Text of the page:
Link Posted: 12/12/2003 12:18:46 PM EDT
The NIV has several verses with footnotes that say these verses were not found in the earliest known manuscripts, including the last 12 verses of the Book of Mark. The following, links to an article that I believe explains this issue. [url]http://www.khouse.org/articles/biblestudy/20000201-201.html[/url] The question comes down to whether the verses were later added, or were they really deleted by the users of those earliest known manuscripts. The oldest known manuscripts that are referred to in the footnotes originate from Alexandria. The religious climate at that time was heavily influenced by the heresies of Gnosticism; and we know that from that time period, many alterations to the New Testament were made to reflect those Gnostic beliefs. There are several other articles and books concerning this that really explain much better than I could. It has been a while since I've looked into this subject. I just wanted to try to point you in a good direction.
Link Posted: 12/12/2003 12:26:09 PM EDT
Originally Posted By Zaphod:
Originally Posted By Scottman:
Originally Posted By Zaphod: Another example, and yet one which I think reveals MUCH, is "Before Abraham was, I AM."
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eggg-zackly!
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OK, but are you saying that the verse I cited is a translation issue rather than what the Lord [b]actually[/b] said? Like I said, I read a LOT into that verse about the nature of God, so it's important for me to understand.
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You got it right. Notice what the Jews did after He said it: [b]John 8:58 Jesus said unto them, Verily, verily, I say unto you, Before Abraham was, I am. 59 [red]Then took they up stones to cast at him[/red]: but Jesus hid himself, and went out of the temple, going through the midst of them, and so passed by.[/b] This was the reaction they would have toward the blasphemy of a person claiming to be God. They clearly understood that He was claiming to be God. But it wasn't blasphemy. Because He was and is. And Glory to His Name.
Link Posted: 12/12/2003 12:43:07 PM EDT
[Last Edit: 12/12/2003 12:44:17 PM EDT by Zaphod]
Originally Posted By Old_Painless: You got it right. Notice what the Jews did after He said it: [b]John 8:58 Jesus said unto them, Verily, verily, I say unto you, Before Abraham was, I am. 59 [red]Then took they up stones to cast at him[/red]: but Jesus hid himself, and went out of the temple, going through the midst of them, and so passed by.[/b] This was the reaction they would have toward the blasphemy of a person claiming to be God. They clearly understood that He was claiming to be God.
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For those who may not remember Chuck Heston in front of the bush [;)]... [b]And Moses said unto God, Behold, when I come unto the children of Israel, and shall say unto them, The God of your fathers hath sent me unto you; and they shall say to me, What is His Name? What shall I say unto them? And God said unto Moses, I AM THAT I AM: and He said, Thus shalt thou say unto the children of Israel, I AM hath sent me unto you.[/b] Exodus 3: 13-14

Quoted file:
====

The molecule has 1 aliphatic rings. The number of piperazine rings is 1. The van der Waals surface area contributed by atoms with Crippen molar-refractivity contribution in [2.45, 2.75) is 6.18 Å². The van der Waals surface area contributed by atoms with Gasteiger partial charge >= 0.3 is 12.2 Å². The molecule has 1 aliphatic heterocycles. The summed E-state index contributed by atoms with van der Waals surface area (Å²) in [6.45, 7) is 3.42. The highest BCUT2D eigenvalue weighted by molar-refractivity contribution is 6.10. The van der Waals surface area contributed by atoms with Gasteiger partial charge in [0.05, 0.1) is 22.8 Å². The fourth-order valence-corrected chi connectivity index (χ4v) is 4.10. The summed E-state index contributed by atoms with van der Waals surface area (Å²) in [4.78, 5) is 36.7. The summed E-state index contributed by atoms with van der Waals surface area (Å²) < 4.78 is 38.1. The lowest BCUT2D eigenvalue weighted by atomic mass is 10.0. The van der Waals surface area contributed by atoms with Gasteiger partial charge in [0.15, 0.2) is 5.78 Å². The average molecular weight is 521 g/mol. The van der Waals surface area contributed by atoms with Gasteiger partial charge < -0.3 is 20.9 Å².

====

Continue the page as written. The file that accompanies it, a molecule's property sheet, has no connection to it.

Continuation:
But it wasn't blasphemy. Because He was and is. And Glory to His Name.
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...and always WILL be! AMEN! [banana]
Link Posted: 12/12/2003 12:46:46 PM EDT
[Last Edit: 12/12/2003 12:47:33 PM EDT by Zaphod]
Also, in the Gospel of John, when the Temple guards come to arrest Jesus, they ask, "Are you Jesus of Nazareth?" He answers, "I AM he". The answer blows all of them off their feet. LITERALLY. [b]What a Name is the Lord's![/b] [banana]
Link Posted: 12/12/2003 1:28:17 PM EDT
i looked into the john 3:16 discrepancy in two study bibles - one an NIV study bible and my trusty criswell KJV study bible. no mention of john 3:16 being added so i'm in agreement with the others on this post who have not found this to be the case (at least by our references). as far as the "sea of reeds" deal, it says red sea, and how can you drown an egyptian army in so little water? THAT my friend is a miracle [:D] and the scriptures state the hebrews were able to cross as on dry land. thats pretty well parted i'd suspect! the Bible can stand up to scrutiny - it has and will - better men than me have tried to debunk it and been changed forever. God himself can stand up to scrutiny - Matthew 7:7" - "Seek and ye shall find. Knock and the door shall be opened unto you". keep on diggin'.
Link Posted: 12/12/2003 1:38:33 PM EDT
Originally Posted By Zaphod: Also, in the Gospel of John, when the Temple guards come to arrest Jesus, they ask, "Are you Jesus of Nazareth?" He answers, "I AM he". The answer blows all of them off their feet. LITERALLY. [b]What a Name is the Lord's![/b] [banana]
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It's even better than that, my friend. You will notice that in your King James version, the word "[i]he[/i]" is in italics. This means that the word isn't actually in the Greek text, but was added to make it easier to read in English. They often did this because Greek and Hebrew leave out a lot of small words like "the" and "a", etc. So, He actually answered, "I AM". That's what knocked them off their feet.
Link Posted: 12/12/2003 3:36:37 PM EDT
Speaking of gods, plural (see original post), here is an interesting factoid. Many people say that the early Hebrew people were monotheists in a world of polytheism. However, this isn't exactly correct. Early Hebrews, e.g. Abraham, were called HENOTHEISTS, because while they recognize the existence of other gods, they only worshipped One. I'm not sure if that term is in a regular dictionary; you may have to look in a religious dictionary. James
Link Posted: 12/12/2003 4:59:13 PM EDT
Originally Posted By Zaphod:
Originally Posted By Scottman: eggg-zackly!
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OK, but are you saying that the verse I cited is a translation issue rather than what the Lord [b]actually[/b] said?
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No way! I got no issues! I'm saying "Amen Brother Zaphod! Jesus [b]IS [i]I AM[/i][/b]! Scott